Book "Ride The Tiger" (Julius Evola)/On The Back Of A Tiger Comparison

Discussion in 'Book Recommendations' started by marcar72, Sep 3, 2015.

  1. marcar72

    marcar72 Member

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    ... I wonder if the book in anyway influenced the name of this upcoming documentary? Does anyone know for sure? At any rate they'd be a good pairing and should compliment one another... :2cents

    I'm referring to the book "Ride The Tiger" by Julius Evola for clarification.
     
  2. OP
    marcar72

    marcar72 Member

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    Ride The Tiger book/On the Back of A Tiger comparison...

    If so maybe get some "Philosophy types" from Philosophy forums here and there on the interwebs to vote up the movie and maybe contribute if they can. There's an idea, but I'm generally too laid back "Peat style" to be all activist mode I guess... :2cents
     
  3. Dan Wich

    Dan Wich Member

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    Ride The Tiger book/On the Back of A Tiger comparison...

    I think the title is a reference to Harold Hillman's line, "there's a Russian saying that it is easier to get on the back of a tiger than to get off it." I'm guessing it was used as a good match for the documentary's "the system's borked" theme.

    That book looks pretty interesting.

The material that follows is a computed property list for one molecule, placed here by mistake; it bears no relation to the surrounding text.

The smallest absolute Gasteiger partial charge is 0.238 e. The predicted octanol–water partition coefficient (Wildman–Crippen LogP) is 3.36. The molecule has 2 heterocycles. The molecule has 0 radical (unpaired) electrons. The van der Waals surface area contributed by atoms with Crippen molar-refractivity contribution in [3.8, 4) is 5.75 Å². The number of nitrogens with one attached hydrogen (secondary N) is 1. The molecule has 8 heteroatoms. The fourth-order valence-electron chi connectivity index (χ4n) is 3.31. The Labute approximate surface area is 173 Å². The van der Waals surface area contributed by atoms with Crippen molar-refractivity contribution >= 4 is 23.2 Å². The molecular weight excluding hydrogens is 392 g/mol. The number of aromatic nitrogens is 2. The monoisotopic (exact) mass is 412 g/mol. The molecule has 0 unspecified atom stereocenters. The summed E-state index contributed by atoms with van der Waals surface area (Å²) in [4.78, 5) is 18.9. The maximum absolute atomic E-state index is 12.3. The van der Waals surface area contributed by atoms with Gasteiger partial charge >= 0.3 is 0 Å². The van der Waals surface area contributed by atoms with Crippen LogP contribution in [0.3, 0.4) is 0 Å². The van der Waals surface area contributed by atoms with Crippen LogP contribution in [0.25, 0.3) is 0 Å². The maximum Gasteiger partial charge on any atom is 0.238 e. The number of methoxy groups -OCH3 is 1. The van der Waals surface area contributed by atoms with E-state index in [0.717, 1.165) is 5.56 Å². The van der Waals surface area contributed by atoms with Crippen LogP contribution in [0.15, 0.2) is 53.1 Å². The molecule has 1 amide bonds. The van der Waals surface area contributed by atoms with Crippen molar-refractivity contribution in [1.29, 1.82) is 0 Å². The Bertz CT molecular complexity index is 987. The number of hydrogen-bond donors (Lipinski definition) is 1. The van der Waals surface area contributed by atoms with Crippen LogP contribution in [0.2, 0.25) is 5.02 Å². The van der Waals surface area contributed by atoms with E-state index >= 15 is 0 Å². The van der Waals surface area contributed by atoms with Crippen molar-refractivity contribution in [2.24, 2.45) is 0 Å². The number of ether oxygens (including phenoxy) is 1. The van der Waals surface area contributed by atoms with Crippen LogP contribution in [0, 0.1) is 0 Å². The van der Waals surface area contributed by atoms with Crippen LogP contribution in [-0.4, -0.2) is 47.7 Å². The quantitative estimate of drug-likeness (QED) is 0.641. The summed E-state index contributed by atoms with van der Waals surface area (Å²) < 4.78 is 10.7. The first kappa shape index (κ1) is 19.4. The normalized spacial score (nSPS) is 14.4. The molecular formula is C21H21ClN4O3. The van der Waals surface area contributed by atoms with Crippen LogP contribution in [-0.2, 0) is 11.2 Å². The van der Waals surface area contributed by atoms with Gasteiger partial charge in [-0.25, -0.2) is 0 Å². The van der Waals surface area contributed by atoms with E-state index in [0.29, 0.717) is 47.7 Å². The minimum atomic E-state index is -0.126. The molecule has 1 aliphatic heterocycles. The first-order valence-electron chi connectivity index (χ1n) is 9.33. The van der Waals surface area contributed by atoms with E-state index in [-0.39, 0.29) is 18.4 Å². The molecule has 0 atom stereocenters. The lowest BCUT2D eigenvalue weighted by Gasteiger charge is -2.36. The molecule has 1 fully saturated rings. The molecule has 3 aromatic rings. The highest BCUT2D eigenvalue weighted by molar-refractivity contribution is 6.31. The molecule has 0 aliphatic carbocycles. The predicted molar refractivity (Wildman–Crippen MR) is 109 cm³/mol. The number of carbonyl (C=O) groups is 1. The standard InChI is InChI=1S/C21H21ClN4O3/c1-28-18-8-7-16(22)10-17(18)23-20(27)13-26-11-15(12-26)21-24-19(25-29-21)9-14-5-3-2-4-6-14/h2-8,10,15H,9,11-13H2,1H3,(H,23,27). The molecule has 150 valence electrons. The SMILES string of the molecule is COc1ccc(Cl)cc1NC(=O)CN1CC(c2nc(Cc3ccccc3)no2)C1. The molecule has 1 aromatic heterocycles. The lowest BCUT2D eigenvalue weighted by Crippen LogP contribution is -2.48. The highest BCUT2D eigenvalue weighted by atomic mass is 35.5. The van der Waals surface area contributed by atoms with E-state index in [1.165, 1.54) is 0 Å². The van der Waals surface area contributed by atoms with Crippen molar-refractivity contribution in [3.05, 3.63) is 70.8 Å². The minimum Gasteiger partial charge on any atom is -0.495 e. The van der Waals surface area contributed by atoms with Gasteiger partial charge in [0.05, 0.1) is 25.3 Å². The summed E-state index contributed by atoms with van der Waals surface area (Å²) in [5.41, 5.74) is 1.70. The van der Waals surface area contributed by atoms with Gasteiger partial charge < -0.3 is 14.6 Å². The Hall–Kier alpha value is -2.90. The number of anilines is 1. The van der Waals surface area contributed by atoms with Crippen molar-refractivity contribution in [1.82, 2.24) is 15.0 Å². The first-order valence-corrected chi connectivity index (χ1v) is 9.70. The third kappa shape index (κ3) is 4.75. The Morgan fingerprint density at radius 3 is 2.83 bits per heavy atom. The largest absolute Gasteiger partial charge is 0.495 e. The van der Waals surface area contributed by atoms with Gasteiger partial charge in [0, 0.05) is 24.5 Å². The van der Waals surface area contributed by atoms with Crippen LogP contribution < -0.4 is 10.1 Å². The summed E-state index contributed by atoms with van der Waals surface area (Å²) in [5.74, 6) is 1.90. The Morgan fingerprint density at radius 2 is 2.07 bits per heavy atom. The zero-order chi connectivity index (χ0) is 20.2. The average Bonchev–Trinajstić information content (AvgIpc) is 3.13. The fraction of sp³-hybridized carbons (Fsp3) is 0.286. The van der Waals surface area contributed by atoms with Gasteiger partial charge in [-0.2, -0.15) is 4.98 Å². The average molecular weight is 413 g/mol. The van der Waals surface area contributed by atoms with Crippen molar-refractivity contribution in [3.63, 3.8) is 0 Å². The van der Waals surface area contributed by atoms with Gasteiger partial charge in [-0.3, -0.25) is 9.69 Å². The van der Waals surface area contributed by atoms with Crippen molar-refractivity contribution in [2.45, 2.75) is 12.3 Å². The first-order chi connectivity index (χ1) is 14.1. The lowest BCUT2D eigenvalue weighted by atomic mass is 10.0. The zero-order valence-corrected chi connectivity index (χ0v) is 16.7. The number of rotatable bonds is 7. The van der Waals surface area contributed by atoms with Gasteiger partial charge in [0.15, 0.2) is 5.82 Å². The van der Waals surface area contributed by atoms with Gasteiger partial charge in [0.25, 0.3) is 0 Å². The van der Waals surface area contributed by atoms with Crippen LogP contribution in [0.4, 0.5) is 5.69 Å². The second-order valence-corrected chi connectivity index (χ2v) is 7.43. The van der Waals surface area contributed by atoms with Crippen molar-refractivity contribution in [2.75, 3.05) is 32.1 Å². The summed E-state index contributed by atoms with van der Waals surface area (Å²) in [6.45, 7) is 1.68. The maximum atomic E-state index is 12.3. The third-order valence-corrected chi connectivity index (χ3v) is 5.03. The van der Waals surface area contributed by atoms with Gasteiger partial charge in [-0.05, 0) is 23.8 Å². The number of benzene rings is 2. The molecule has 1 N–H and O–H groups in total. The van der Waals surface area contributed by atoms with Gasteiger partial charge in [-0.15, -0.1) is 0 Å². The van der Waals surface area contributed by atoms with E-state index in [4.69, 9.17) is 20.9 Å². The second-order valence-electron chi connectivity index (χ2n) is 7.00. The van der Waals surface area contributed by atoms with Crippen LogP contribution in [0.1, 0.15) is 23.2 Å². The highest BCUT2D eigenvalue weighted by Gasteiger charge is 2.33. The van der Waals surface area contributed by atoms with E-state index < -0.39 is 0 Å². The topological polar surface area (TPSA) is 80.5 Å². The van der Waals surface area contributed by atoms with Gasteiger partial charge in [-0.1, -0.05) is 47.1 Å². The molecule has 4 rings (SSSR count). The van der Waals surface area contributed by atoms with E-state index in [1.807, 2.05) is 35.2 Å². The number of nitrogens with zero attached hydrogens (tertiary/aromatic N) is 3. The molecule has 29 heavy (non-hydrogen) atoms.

4. tara

    tara Member

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    Ride The Tiger book/On the Back of A Tiger comparison...

    There once was a lady from Niger ...
     
  5. DaveFoster

    DaveFoster Member

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    They're related topics. It has to do with practical utility versus idealism, and the acceptance of the present degenerated state all while striving for something better: something eternal.

    I've yet to read Evola's work, but he's one of the most prolific writers I've ever seen with fundamentally original adaptations of classical and antiquated philosophy.

    For those who don't know, "Ride the Tiger" refers to his book, Ride the Tiger: A Survival Manual for the Aristocrats of the Soul, and it refers to a Chinese proverb involving a tiger and a man. Rather than fighting with or running from the tiger (both of which will end in death, and both symbolic of man's striving against society or escapism respectively,) the man jumps on its back and rides the tiger until he (the tiger) exhausts himself.

    Increasing the severity of the tiger's rampaging promotes its exhaustion, and so, reiterated once again, Evola proposes neither political activism nor passive acceptance, but rather a personal dedication to the hastened downfall of society as the greatest possible outcome. "Ride society and dig your heels into its back, and anger it until utter exhaustion," for lack of a better phrase.
     
  6. pinacolada

    pinacolada Member

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    Evola the rapist or Evola the Nazi?

    Evola also justified rape (among other forms of male domination of women) because he saw it "as a natural expression of male desire".

    Sounds like philosophical Ebola.
     
  7. goodandevil

    goodandevil Member

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    That's an apt proverb for the film.
     
  8. DaveFoster

    DaveFoster Member